From executive producer Eli Roth (Hostel) comes the Netflix original series Hemlock Grove. It is based off the debut novel by Brian McGreevy. The series begins with a slew of small town murders, and details the mysteries surrounding each of it’s residents as much as the murders themselves. It follows the classic “who-dunnit” formula, injected with elements of the supernatural and classic film noir. While much of the basic formula is the same, there is enough nuance and re-imagination present to make for a unique viewing experience, familiar enough to engage without crossing over into re-hash territory.
Character-wise, the script centers around the Godfrey clan, the Warren Buffet’s of Hemlock Grove. Mother Olivia (played by Famke Jannsen) is the head of the snake, as graceful and cunning as she is deadly. Jannsen does a good job portraying the role of classic Femme Fatal. As a viewer, you are never quite let in to her character, there is an air of mystery surrounding her well put together exterior that makes you wonder just what is hidden beneath.
Next of kin is Roman Godfrey (played by Bill Skarsgard) the arrogant, flashy, eccentric heir to the throne, and all the trappings that go along with it. Roman is a classic example of the silver spoon in mouth spoiled brat, but, behind the fancy car and tailored suits, we soon come to realize that he, too, is hiding something.
To fill the vacancy of rugged, misunderstood outsider, we find Peter Rumancek (played by Landon Liboiron). Peter is a wandering Gypsy new to Hemlock Grove, unencumbered by the customs or hierarchy of the small town in which he and his mother now find themselves. As the drifter, Peter quickly finds himself as suspect number one in the minds of both law enforcement and townsfolk, and we soon find that even though he and Hemlock Grove are worlds apart, they are united in secrecy.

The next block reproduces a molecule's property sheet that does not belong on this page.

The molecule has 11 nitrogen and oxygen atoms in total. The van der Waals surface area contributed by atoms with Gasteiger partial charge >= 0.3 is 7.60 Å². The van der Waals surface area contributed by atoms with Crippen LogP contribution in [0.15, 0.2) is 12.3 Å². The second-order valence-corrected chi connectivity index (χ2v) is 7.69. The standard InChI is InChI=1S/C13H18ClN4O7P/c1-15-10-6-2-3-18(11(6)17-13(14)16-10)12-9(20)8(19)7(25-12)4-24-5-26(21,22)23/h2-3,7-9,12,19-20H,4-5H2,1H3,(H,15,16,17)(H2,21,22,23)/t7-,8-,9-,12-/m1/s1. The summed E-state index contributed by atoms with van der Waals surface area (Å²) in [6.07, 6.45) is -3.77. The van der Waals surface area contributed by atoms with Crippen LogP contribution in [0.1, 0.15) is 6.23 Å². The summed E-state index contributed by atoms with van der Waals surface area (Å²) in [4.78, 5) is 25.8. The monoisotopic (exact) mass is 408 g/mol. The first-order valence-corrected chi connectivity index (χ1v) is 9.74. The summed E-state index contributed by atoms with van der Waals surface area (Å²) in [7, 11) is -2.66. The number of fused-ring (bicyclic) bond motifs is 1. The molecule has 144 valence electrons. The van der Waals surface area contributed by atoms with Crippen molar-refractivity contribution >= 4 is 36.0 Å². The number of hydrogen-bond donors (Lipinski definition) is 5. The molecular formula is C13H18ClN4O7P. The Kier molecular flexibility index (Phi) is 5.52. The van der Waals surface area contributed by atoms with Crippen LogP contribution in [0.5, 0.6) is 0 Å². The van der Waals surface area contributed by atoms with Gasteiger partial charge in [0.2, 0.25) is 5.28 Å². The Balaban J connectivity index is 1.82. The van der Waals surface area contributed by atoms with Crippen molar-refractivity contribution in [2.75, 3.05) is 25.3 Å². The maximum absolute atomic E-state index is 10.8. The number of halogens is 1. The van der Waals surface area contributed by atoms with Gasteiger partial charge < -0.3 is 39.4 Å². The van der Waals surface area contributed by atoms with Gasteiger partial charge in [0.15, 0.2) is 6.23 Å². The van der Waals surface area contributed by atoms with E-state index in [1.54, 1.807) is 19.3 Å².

As I write this, I am currently 9 episodes into the series, and overall, I am pleasantly surprised. I’ll admit, there are certain aspects of this show that will not appeal to everyone, the biggest of those being that it requires viewers to suspend their disbelief. Along with that, it is very liberal in it’s depiction of blood, gore, and nudity, if one is uncomfortable with one or all of these things, I suggest you look elsewhere.
Even though this show does deal with elements of the supernatural, if you are looking for another Twilight or Vampire Diaries, you won’t find it here. The Werewolves depicted here are not brightly colored or friendly looking, and certainly will not be mistaken for oversized house pets. The Werewolf transformation here is the most gruesome, stomach-churning, realistic portrayal I have seen captured on film. It’s not quick, flashy, artistic, or aesthetically pleasing, it is slow, painful, agonizing, and what I’d imagine to be true to life (if such things existed).
This transformation is what got me on board, the creators could have taken an easy route and done what other filmmakers have done in the past, but instead, they took a concept that has been done before and presented it in an entirely new way, and that is perhaps the best way that I can sum up this series. It doesn’t break any new ground in terms of concept, but what it lacks in concept it makes up for in depiction, and that is by far it’s best feature.
As a Netflix subscriber, I am pleased to see that the company is turning a new leaf and presenting it’s viewers with original content. It’s one thing to recycle content and another entirely to generate new content, and even though this terrain is vastly untapped and only just beginning, with Hemlock Grove, Netflix further strengthens it’s foundation and proves that, as a company, they can do more than just recycle. If this is the future of Netflix, it looks to be a bright one.
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